What is a tilted element transducer? 

Tilted element transducers are a type of thru-hull transducer that is tilted to accommodate the deadrise of the boat, to ensure the beam goes straight down, less interference and gives you accurate sonar readings. 

This all gives the units the ability to give excellent depth readings at a high speed of up to 30 knots

How does a fish finder side scan transducer work? 

Side-scan transducers work by sending out high frequencies of sonar beams to the port and starboard side of boats. Instead of scanning down like normal transducers, these transducers are scanning to the side to find fish targets for anglers sitting in shallow water near the surface. 

What power does a fish finder transducer connect to?

Transducers get their electrical power from the displays they are connected to. The displays are connected to a house battery on the vessel and transfer this power from the battery to the transducers. 

If you are using a portable fishfinder, the power will be in the form of a rechargeable battery within the housing. 

How to install/mount a fish finder transducer

Transducer Using A Sternsaver Glue on Mount

Tilted Element & Thru-hull

Mounting tilted element and thru-hull transducers require you to first remove the boat from the water after which you will need to: 

  • Drill a hole in the boat for the mounting location to fit the unit 
  • You must make sure the hole is in the right mounting location of the boat where the transducer is fully submerged at all times in the water and is away from bubbles – usually aft of the bow
  • Once the unit is in place, make sure it’s lined up straight for accurate readings and a good beam angle. 
  • Then seal it with a sealant to make it waterproof. 

This is a very big picture method, as it’s far more complicated than this, here are the full details

Transom Mount

Transom mount transducers are one of the easiest to install as they go on the outside of the boat on the transom. Here is how you do it.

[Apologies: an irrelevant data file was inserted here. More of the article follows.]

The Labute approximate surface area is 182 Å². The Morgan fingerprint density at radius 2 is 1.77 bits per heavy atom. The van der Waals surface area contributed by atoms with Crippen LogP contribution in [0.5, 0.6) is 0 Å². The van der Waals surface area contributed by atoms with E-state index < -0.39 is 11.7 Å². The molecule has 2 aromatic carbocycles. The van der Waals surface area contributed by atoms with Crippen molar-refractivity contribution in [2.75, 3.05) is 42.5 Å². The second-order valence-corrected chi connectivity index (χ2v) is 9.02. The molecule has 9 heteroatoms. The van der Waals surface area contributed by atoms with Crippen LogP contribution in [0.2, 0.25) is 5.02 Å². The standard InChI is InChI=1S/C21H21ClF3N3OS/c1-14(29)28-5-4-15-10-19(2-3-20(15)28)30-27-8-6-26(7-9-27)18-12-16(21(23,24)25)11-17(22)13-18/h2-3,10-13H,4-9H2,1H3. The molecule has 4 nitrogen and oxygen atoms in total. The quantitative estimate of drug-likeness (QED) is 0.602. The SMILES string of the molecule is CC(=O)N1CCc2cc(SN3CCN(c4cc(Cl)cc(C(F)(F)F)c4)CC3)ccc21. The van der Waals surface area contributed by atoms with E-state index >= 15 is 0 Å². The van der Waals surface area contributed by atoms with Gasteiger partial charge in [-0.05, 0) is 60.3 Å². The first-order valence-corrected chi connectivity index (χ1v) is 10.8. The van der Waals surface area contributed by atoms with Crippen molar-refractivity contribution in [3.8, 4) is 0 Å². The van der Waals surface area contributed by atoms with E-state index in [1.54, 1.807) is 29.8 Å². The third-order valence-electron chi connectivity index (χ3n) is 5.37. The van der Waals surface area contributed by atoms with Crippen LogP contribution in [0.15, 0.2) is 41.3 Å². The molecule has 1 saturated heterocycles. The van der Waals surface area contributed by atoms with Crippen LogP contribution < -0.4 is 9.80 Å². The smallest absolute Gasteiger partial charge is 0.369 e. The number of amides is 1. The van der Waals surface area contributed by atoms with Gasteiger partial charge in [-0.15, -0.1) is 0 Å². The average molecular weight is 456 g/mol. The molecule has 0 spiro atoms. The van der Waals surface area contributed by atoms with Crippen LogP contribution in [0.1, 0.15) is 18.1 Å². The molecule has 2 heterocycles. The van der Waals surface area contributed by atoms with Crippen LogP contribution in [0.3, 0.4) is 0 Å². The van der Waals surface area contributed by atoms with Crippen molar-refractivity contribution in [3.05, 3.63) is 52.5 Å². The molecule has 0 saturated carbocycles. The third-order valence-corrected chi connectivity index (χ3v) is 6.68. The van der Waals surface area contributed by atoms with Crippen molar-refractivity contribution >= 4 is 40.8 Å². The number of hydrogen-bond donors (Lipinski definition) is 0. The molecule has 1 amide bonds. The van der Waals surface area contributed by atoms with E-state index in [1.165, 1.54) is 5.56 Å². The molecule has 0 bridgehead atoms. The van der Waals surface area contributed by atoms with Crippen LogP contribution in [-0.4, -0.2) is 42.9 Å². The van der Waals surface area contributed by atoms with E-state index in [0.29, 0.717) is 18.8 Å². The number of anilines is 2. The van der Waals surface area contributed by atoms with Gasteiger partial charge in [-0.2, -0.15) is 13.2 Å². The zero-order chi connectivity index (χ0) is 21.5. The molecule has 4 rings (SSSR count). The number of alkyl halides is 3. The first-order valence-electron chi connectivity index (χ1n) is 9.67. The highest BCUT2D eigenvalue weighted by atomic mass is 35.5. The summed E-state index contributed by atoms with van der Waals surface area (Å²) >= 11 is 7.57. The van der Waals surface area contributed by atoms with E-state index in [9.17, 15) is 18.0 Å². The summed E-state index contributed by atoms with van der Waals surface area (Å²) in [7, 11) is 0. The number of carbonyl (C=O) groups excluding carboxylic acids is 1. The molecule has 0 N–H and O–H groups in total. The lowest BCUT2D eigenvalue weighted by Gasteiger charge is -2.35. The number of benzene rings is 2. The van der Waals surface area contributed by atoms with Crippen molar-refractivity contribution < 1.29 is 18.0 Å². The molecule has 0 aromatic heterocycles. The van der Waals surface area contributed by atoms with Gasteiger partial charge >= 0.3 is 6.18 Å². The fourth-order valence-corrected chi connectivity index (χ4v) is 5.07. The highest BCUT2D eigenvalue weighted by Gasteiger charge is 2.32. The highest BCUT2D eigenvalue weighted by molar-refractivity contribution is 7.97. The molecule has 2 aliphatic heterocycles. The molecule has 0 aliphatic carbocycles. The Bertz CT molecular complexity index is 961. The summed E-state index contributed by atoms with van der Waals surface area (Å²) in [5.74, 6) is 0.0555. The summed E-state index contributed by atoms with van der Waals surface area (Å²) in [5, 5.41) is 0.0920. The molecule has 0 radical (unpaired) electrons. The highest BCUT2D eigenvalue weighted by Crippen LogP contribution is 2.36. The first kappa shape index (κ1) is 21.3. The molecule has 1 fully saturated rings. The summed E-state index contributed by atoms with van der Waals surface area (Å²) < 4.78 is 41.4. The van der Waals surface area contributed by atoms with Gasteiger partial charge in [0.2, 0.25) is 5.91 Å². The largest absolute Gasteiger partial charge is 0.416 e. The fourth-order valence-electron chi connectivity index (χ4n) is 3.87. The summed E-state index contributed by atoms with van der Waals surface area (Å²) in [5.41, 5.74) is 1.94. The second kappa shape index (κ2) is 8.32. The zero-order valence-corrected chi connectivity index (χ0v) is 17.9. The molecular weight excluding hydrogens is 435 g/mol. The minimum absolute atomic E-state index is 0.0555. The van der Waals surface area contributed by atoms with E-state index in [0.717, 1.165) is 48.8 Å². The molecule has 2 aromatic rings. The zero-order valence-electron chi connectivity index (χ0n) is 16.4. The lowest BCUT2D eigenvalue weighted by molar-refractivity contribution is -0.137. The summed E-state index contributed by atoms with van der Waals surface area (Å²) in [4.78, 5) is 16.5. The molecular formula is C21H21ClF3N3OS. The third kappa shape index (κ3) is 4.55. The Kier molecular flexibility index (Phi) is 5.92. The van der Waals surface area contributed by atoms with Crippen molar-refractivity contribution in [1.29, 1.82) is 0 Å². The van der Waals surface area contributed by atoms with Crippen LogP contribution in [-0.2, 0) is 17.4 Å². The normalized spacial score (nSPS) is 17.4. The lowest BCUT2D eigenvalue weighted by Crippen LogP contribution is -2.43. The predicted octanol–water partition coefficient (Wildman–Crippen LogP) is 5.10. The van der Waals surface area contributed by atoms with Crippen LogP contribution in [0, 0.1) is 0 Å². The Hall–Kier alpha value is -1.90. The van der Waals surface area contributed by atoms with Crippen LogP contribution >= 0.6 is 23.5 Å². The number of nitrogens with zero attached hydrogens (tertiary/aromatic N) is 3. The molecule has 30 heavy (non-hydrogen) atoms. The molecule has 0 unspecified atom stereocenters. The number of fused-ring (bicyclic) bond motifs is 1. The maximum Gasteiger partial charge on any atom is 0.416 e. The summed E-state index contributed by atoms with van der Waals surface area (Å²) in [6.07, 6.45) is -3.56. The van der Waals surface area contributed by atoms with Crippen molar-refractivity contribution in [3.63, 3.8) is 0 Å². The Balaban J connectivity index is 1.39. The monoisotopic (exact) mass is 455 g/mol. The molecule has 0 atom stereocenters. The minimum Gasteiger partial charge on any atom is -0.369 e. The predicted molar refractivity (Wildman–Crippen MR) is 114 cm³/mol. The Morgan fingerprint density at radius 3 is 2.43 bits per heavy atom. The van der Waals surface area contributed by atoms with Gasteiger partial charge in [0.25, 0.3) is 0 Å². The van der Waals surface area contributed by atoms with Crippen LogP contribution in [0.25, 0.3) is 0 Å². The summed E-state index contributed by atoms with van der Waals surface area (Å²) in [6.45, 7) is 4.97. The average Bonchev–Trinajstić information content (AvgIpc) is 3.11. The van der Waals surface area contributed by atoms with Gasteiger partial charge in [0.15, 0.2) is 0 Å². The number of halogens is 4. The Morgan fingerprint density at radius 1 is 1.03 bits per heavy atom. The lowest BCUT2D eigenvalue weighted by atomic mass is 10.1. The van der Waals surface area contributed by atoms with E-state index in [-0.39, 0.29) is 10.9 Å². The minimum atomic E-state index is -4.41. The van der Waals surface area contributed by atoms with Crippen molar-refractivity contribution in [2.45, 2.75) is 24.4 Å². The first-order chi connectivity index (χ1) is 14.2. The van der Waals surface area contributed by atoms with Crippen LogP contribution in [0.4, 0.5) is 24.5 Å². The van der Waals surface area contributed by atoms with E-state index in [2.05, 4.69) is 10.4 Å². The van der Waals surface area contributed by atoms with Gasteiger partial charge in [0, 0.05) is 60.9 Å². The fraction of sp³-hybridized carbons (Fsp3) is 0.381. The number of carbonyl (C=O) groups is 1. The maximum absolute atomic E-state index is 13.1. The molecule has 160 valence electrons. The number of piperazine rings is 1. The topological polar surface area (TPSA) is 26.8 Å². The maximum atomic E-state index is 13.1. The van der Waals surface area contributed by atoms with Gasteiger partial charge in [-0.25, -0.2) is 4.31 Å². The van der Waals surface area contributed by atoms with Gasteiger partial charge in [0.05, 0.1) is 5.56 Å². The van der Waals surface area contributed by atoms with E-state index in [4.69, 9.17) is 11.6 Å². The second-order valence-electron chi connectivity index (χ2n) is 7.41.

• When installing a transom-mount transducer, make sure it is mounted in an area of the transom with the least amount of disturbed water or turbulence to avoid interference.
  • Take the mounting bracket and place it on the starboard side of your transom at least 15 in. (38 cm) away from the propeller blades, and mark 4 holes below the waterline to match the transom mount bracket. 
  • Drill 4 holes in the marked areas and then screw in your mounting bracket to the transom.
  • Seal the holes with sealant
  • Attach the transducer to the mounting bracket
  • Connect the cables from the transducer to the monitor 
  • Adjust the angle of the transducer to be parallel with the waterline
  • Test and re-adjust as necessary 

Recommendation

These are ideal for use on small center console fiberglass boats with inboard-outboard, outboard and jet drive propulsion systems as they don’t take up much room. They are also perfect for pontoon boats as the transom is submerged on those vessels unlike the majority of the hull. 

In-hull

Mounting an in-hull transducer is not easy, requires quite a lot of skills and you might need a fairing block.

TIP

If you’re a saltwater angler who is new to boat electronics you should get a pro to do it for you.

Here is a full description of how to do it. 

  • Pick an area inside the hull to install it, away from any water intakes and heat sources like inboard engines
  • Place the transducer in the water outside the boat and turn the fishfinder on to get a baseline reading
  • Take the transducer and place it in a bag full of water which is sealed
  • Place it on the hull where you intend to install it and turn on the fish finder
  • Make sure you’re not in shallow water, 25 ft and above is needed
  • Test the readings against your baseline
  • If it’s good, you have a good place to install it
  • Work out the deadrise of the hull (the angle of the V) 
  • Adjust the transducer mount to match the deadrise angle
  • Install the housing to the hull 
  • Pour 14 ounces of propylene glycol (non-toxic antifreeze) into the housing 
  • Add the transducer and match the deadrise angle 
  • Seal and plug in the cables